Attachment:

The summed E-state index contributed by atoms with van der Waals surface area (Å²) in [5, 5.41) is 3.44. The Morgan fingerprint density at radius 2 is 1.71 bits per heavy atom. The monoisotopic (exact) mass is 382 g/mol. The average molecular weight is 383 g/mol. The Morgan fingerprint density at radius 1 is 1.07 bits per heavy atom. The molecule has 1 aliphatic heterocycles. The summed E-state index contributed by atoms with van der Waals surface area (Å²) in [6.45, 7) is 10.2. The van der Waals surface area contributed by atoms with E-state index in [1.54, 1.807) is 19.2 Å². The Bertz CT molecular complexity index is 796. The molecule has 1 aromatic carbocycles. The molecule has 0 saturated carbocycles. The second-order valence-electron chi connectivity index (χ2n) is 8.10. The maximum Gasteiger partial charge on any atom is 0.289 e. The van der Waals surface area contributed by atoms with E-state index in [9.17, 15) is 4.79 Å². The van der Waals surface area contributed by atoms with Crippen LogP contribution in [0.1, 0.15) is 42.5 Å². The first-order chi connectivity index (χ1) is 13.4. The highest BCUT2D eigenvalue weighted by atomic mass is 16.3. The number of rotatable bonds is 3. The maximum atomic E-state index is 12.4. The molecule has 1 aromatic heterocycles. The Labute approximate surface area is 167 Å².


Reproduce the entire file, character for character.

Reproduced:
The summed E-state index contributed by atoms with van der Waals surface area (Å²) in [5, 5.41) is 3.44. The Morgan fingerprint density at radius 2 is 1.71 bits per heavy atom. The monoisotopic (exact) mass is 382 g/mol. The average molecular weight is 383 g/mol. The Morgan fingerprint density at radius 1 is 1.07 bits per heavy atom. The molecule has 1 aliphatic heterocycles. The summed E-state index contributed by atoms with van der Waals surface area (Å²) in [6.45, 7) is 10.2. The van der Waals surface area contributed by atoms with E-state index in [1.54, 1.807) is 19.2 Å². The Bertz CT molecular complexity index is 796. The molecule has 1 aromatic carbocycles. The molecule has 0 saturated carbocycles. The second-order valence-electron chi connectivity index (χ2n) is 8.10. The maximum Gasteiger partial charge on any atom is 0.289 e. The van der Waals surface area contributed by atoms with E-state index in [9.17, 15) is 4.79 Å². The van der Waals surface area contributed by atoms with Crippen LogP contribution in [0.1, 0.15) is 42.5 Å². The first-order chi connectivity index (χ1) is 13.4. The highest BCUT2D eigenvalue weighted by atomic mass is 16.3. The number of rotatable bonds is 3. The maximum atomic E-state index is 12.4. The molecule has 1 aromatic heterocycles. The Labute approximate surface area is 167 Å².